Created & Written by Fred Boulos
Illustrated by Ivan Barriga
Coloured by Giuseppe Pica
Alright colour me intrigued. This is a Bourne or Military story run by someone we aren’t privileged to see who gives orders over a secure channel. All we get is this huge sense of urgency in detaining a man who is as of yet an unknown quantity able to live of the grid and is to be considered extremely dangerous. Fred manages to really give us some great emotions here and a lot of frustration as the man in charge of the operation receives his orders and bombarded with questions and orders of his own without explanations.
I like that we aren’t really introduced to the world they live in yet it adds an air of mystery that’s effective in ensuring that we want to come back to learn about it and understand what’s happened to get to this point. All I can say for certain is that this military organization sees the world as provinces and there seems to be no clear boundaries such as countries anymore and that in itself is intriguing.
Ivan and Giuseppe do some incredibly nice interior work here. While at times it does seem a tad amateur it has a nice consistency to the characters and the backgrounds and the tech we see as intel is gathered is nicely done indeed. The detail we get in the clothing is great as we see natural ripples in shirts and pants and then colours tend to be vibrant and well suited to what’s happening on the page, be it their military uniforms, backgrounds or computer generated.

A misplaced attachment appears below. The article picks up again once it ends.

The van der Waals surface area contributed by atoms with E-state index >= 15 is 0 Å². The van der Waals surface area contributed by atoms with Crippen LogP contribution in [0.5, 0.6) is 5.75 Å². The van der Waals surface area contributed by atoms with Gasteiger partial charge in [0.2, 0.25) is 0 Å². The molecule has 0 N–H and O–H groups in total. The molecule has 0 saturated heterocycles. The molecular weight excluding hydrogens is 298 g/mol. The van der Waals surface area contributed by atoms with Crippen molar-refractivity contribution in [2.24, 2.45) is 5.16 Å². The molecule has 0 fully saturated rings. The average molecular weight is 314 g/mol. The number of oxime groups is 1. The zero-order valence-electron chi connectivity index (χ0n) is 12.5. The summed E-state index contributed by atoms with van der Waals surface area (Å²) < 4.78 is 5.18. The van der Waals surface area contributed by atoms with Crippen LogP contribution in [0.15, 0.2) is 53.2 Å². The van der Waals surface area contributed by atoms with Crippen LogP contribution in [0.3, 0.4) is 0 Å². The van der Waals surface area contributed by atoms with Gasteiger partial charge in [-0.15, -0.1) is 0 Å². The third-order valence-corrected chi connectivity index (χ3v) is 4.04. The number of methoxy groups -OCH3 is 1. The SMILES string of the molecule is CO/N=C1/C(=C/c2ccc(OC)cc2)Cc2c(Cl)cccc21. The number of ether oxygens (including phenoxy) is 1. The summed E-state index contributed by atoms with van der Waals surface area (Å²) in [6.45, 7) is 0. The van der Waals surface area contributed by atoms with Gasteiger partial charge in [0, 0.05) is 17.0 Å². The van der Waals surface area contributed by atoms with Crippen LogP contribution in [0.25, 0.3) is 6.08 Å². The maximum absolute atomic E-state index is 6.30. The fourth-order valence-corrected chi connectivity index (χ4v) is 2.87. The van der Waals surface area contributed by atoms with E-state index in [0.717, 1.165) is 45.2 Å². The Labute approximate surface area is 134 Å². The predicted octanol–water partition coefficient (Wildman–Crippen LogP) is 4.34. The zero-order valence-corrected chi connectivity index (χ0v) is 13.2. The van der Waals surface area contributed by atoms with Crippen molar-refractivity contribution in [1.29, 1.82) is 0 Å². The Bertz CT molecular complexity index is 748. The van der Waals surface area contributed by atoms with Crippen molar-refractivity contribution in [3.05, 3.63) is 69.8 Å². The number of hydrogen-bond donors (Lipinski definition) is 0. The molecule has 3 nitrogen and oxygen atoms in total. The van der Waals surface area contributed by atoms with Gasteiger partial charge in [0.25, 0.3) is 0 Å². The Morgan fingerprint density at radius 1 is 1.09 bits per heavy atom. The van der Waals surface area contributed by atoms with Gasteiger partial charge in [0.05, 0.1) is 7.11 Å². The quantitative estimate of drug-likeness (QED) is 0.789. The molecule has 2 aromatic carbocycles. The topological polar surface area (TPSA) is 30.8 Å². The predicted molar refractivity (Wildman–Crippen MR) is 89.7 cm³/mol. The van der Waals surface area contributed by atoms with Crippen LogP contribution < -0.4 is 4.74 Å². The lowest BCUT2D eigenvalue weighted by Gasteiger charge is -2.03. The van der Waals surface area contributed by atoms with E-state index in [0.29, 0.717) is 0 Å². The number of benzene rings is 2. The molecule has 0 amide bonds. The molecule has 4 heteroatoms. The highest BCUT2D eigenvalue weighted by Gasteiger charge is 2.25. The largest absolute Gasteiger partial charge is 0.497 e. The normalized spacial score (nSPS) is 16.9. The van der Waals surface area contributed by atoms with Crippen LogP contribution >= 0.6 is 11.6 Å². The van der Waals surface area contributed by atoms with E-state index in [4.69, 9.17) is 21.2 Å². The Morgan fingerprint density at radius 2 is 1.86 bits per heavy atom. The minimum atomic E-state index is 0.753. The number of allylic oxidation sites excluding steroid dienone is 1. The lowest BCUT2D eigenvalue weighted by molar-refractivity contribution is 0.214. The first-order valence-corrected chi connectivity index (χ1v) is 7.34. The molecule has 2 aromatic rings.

So the target is apparently a 70 year old man and this alone makes the ground team, Alpha, cocky and overconfident from the get go. Kids think they are invincible and that someone like this poses no threat however as the issue goes on through the last issue we learn exactly why the Benefactor wanted this man brought in. He’s incredibly dangerous, effective and not afraid to kill. He has some incredible mad skills, smarts and training to make him so much of a threat that he needs to be dealt with.
That he isn’t chipped and can move around undetected or tracked by their software means they can’t always pinpoint his location even as we see using thermal imaging.
What we get here is an incredibly well told story that is extremely violent, though not gory and full of questions that leave you wanting answers. The premise is vague and yet clear enough that you know something isn’t right but is it the military or the this man who is the good guy remains to be seen. This adds to the mystery of what’s happening here and why this man has secluded himself as far from civilization as possible.
In thirty six pages we aren’t left with a lot of answers but we are left with a great sense of desire to learn. A very effective and well constructed first issue and one that demonstrates beautifully why self-published books continue to be on the rise and are more than worthy of your attention.